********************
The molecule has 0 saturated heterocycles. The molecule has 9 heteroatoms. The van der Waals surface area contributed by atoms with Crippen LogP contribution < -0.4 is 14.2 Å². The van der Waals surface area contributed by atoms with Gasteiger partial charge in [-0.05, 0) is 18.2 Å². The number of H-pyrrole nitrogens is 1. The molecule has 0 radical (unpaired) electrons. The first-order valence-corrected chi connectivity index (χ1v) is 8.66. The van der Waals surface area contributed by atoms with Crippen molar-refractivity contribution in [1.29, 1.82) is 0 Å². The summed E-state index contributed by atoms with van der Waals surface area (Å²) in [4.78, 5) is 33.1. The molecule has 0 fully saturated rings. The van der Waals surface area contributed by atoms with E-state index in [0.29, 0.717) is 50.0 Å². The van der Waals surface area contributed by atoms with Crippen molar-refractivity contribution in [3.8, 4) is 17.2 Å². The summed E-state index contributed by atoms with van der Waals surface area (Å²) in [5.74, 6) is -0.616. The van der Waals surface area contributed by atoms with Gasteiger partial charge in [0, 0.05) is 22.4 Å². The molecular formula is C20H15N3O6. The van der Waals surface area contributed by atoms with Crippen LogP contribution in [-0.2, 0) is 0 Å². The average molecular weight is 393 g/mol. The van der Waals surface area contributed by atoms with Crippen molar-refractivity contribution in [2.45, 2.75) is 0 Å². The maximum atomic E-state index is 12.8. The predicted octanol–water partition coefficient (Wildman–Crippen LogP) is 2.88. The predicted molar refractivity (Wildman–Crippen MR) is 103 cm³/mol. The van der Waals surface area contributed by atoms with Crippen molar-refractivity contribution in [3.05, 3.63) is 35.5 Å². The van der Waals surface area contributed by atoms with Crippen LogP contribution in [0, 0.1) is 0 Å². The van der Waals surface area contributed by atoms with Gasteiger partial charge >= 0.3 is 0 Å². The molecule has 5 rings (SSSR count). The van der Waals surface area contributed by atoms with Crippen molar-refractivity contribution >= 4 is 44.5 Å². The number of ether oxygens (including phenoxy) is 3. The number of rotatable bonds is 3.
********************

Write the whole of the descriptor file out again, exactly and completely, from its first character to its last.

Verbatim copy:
The molecule has 0 saturated heterocycles. The molecule has 9 heteroatoms. The van der Waals surface area contributed by atoms with Crippen LogP contribution < -0.4 is 14.2 Å². The van der Waals surface area contributed by atoms with Gasteiger partial charge in [-0.05, 0) is 18.2 Å². The number of H-pyrrole nitrogens is 1. The molecule has 0 radical (unpaired) electrons. The first-order valence-corrected chi connectivity index (χ1v) is 8.66. The van der Waals surface area contributed by atoms with Crippen molar-refractivity contribution in [1.29, 1.82) is 0 Å². The summed E-state index contributed by atoms with van der Waals surface area (Å²) in [4.78, 5) is 33.1. The molecule has 0 fully saturated rings. The van der Waals surface area contributed by atoms with E-state index in [0.29, 0.717) is 50.0 Å². The van der Waals surface area contributed by atoms with Crippen molar-refractivity contribution in [3.8, 4) is 17.2 Å². The summed E-state index contributed by atoms with van der Waals surface area (Å²) in [5.74, 6) is -0.616. The van der Waals surface area contributed by atoms with Gasteiger partial charge in [0, 0.05) is 22.4 Å². The molecular formula is C20H15N3O6. The van der Waals surface area contributed by atoms with Crippen LogP contribution in [-0.2, 0) is 0 Å². The average molecular weight is 393 g/mol. The van der Waals surface area contributed by atoms with Crippen molar-refractivity contribution in [2.45, 2.75) is 0 Å². The maximum atomic E-state index is 12.8. The predicted octanol–water partition coefficient (Wildman–Crippen LogP) is 2.88. The predicted molar refractivity (Wildman–Crippen MR) is 103 cm³/mol. The van der Waals surface area contributed by atoms with Crippen molar-refractivity contribution in [3.05, 3.63) is 35.5 Å². The van der Waals surface area contributed by atoms with Crippen LogP contribution in [0, 0.1) is 0 Å². The van der Waals surface area contributed by atoms with Gasteiger partial charge >= 0.3 is 0 Å². The molecule has 5 rings (SSSR count). The van der Waals surface area contributed by atoms with Crippen molar-refractivity contribution >= 4 is 44.5 Å². The number of ether oxygens (including phenoxy) is 3. The number of rotatable bonds is 3.